7-year-old cancer survivor still in intensive care after receiving experimental drug

Josh Hardy, 7, is seen in this undated family photo.
Personal photo

Seven-year-old cancer survivor Josh Hardy began receiving an experimental drug Wednesday that his family had been pleading for as a potential last hope, doctors at St. Jude Children's Hospital in Memphis told reporters Thursday.

St. Jude's CEO Dr. William Evans said the boy tolerated the drug well to date, but still needed "intensive medical support and attention."

Since taking the drug, he's looked "relatively good" and even wanted to go outside.

Josh's story got national attention this week when his plight exploded on social and news media.

The boy from Fredericksburg, Va., had survived cancer four times before age 7, but his life was being threatened by an adenovirus, an infection that can cause severe illness in people with weakened immune systems.

Conventional treatments didn't help, so his doctors at St. Jude requested a "compassionate use" application to use brincidofovir, an experimental drug from a company called Chimerix which has yet to be approved by the Food and Drug Administration. The drug is being studied to treat 12 different viruses, including adenovirus.

When the company rejected Josh's application, a social media campaign ensued, with many tweeting Chimerix and sharing media reports of the story. Afterwards, the company got FDA approval for a new pilot study to treat Josh and several others, and his treatment began the next day.

Josh has been struggling with serious health problems for most of his young life, starting with a diagnosis of kidney cancer when he was just nine months old.

Last November, doctors found irregularities in Josh's blood and determined he needed a bone marrow transplant due to secondary myelodysplastic syndrome, a difficult-to-treat disease of the blood and bone marrow that occurs following chemotherapy or radiation. The transplant took place in January.

After the bone marrow transplant he required oxygen support and dialysis, and suffered gastrointestinal bleeding, Evans explained. His family told CBS affiliate WTVR in Richmond, Va., that Josh was in a coma for 16 days. Then he contracted the adenovirus.

The boy's doctors reached out to Chimerix because two other St. Jude patients had enrolled in an earlier study and tolerated the drug, so the hospital thought it might work for Josh. But the hospital noted his medical situation is complex.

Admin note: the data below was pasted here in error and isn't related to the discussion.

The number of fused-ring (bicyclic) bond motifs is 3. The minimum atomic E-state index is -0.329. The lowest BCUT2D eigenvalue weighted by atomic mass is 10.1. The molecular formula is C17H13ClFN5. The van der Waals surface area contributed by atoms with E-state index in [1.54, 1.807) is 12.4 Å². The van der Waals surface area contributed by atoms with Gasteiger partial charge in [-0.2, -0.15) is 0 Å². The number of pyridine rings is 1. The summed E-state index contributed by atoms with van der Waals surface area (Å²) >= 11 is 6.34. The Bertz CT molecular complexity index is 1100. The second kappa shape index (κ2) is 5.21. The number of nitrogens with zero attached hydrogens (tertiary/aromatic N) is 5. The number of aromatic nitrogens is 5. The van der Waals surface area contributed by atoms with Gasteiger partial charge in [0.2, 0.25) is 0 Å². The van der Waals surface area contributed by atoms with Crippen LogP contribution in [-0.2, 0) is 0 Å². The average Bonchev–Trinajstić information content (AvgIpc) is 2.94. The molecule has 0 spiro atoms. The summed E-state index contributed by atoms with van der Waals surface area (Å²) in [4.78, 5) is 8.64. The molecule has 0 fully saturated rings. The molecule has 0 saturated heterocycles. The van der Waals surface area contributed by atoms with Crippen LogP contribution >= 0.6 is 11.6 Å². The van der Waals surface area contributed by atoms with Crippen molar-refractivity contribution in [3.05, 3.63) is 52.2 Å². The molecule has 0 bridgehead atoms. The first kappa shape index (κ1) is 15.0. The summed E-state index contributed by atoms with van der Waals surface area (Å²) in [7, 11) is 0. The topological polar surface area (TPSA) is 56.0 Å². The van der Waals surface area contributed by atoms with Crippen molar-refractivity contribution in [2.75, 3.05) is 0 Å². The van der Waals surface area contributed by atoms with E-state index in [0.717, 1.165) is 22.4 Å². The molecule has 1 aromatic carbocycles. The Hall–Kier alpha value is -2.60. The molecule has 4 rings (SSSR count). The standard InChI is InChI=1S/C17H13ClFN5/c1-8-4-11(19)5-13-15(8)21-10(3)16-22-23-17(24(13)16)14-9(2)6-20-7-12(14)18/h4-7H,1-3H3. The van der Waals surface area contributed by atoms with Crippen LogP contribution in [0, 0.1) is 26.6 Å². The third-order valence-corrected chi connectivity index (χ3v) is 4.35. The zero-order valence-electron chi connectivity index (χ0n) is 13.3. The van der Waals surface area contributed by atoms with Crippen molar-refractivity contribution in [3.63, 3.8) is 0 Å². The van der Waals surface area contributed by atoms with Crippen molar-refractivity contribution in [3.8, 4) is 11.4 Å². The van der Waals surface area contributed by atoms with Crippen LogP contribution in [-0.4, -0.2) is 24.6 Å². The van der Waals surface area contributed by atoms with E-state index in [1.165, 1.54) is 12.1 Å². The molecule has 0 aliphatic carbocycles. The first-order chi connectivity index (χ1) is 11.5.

"The family is grateful to the company for working to make this happen, as is St Jude," said Evans. "Overall pediatric drugs are hard to come by and they hope this will put attention on the fact that drugs for adults are more readily available."

"I think the most heartwarming thing about this is we were able to treat Josh Hardy, and we will be able to treat many more Joshes," Chimerix CEO Ken Moch told CBS News on Friday. "That was the issue."

Moch explained that other children had applied for compassionate use exemptions to take the experimental drug, but the company was initially worried about how it could ethically say yes to Josh and no to the "other Joshes."

Moch had said that prescribing the drug outside of its safety and efficacy trials could derail the drug approval process; the company has been working on this drug for 14 years, he pointed out.

"How could we choose for any compassionate basis for adenovirus or any virus, and at the same time we're trying to focus on approval to treat the broad approval?" he said.

When asked, the FDA could not think of an example of a drug that was not approved because of a compassionate use/expanded access program, a spokesperson told CBS News.

Chimerix said Friday evening that the company and the FDA worked jointly to develop a clinical trial for adenovirus infections in immunocompromised patients.

"Making a protocol available by Tuesday evening would not have been possible without the resources that both parties dedicated to this mission," he said.

There's no doubt social media played a role in the initiation of the new study with the FDA to include Josh in the most recent phase of testing, Moch said, and if he were in that situation he'd likely do the same as Josh's parents.

But the headlines that a drug company refused to give a sick child a life-saving drug don't tell the whole story, he said.

Said Moch, "This has been one of the most difficult heart-wrenching times for a company and the people of this company as we work to meet a set of conflicting obligations."